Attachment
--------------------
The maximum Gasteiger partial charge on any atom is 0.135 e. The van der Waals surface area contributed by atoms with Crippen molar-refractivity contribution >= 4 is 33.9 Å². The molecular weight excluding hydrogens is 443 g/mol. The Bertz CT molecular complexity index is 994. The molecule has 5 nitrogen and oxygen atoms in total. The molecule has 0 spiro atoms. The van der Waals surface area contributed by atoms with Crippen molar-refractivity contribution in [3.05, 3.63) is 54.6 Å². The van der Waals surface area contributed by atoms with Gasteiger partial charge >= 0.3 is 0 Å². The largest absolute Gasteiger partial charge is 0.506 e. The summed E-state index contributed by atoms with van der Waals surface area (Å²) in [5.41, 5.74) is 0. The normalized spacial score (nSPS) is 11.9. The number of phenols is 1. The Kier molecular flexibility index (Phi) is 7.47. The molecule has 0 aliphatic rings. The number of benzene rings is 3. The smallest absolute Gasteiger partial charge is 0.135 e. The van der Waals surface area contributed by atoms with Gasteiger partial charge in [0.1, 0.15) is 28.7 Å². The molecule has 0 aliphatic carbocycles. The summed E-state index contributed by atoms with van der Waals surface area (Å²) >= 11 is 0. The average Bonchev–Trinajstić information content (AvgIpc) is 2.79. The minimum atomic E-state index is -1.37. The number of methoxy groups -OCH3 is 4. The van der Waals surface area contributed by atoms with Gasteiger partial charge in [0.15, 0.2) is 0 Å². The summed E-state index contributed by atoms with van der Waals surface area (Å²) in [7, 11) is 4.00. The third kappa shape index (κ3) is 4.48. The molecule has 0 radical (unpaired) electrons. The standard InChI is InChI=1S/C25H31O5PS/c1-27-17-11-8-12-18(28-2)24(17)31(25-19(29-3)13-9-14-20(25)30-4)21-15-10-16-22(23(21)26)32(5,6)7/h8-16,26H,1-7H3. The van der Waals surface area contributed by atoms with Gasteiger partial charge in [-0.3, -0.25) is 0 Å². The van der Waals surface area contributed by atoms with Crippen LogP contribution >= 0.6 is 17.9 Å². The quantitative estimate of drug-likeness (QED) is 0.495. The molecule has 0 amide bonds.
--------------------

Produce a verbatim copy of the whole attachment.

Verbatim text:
The maximum Gasteiger partial charge on any atom is 0.135 e. The van der Waals surface area contributed by atoms with Crippen molar-refractivity contribution >= 4 is 33.9 Å². The molecular weight excluding hydrogens is 443 g/mol. The Bertz CT molecular complexity index is 994. The molecule has 5 nitrogen and oxygen atoms in total. The molecule has 0 spiro atoms. The van der Waals surface area contributed by atoms with Crippen molar-refractivity contribution in [3.05, 3.63) is 54.6 Å². The van der Waals surface area contributed by atoms with Gasteiger partial charge >= 0.3 is 0 Å². The largest absolute Gasteiger partial charge is 0.506 e. The summed E-state index contributed by atoms with van der Waals surface area (Å²) in [5.41, 5.74) is 0. The normalized spacial score (nSPS) is 11.9. The number of phenols is 1. The Kier molecular flexibility index (Phi) is 7.47. The molecule has 0 aliphatic rings. The number of benzene rings is 3. The smallest absolute Gasteiger partial charge is 0.135 e. The van der Waals surface area contributed by atoms with Gasteiger partial charge in [0.1, 0.15) is 28.7 Å². The molecule has 0 aliphatic carbocycles. The summed E-state index contributed by atoms with van der Waals surface area (Å²) >= 11 is 0. The average Bonchev–Trinajstić information content (AvgIpc) is 2.79. The minimum atomic E-state index is -1.37. The number of methoxy groups -OCH3 is 4. The van der Waals surface area contributed by atoms with Gasteiger partial charge in [0.15, 0.2) is 0 Å². The summed E-state index contributed by atoms with van der Waals surface area (Å²) in [7, 11) is 4.00. The third kappa shape index (κ3) is 4.48. The molecule has 0 radical (unpaired) electrons. The standard InChI is InChI=1S/C25H31O5PS/c1-27-17-11-8-12-18(28-2)24(17)31(25-19(29-3)13-9-14-20(25)30-4)21-15-10-16-22(23(21)26)32(5,6)7/h8-16,26H,1-7H3. The van der Waals surface area contributed by atoms with Gasteiger partial charge in [-0.3, -0.25) is 0 Å². The van der Waals surface area contributed by atoms with Crippen LogP contribution >= 0.6 is 17.9 Å². The quantitative estimate of drug-likeness (QED) is 0.495. The molecule has 0 amide bonds.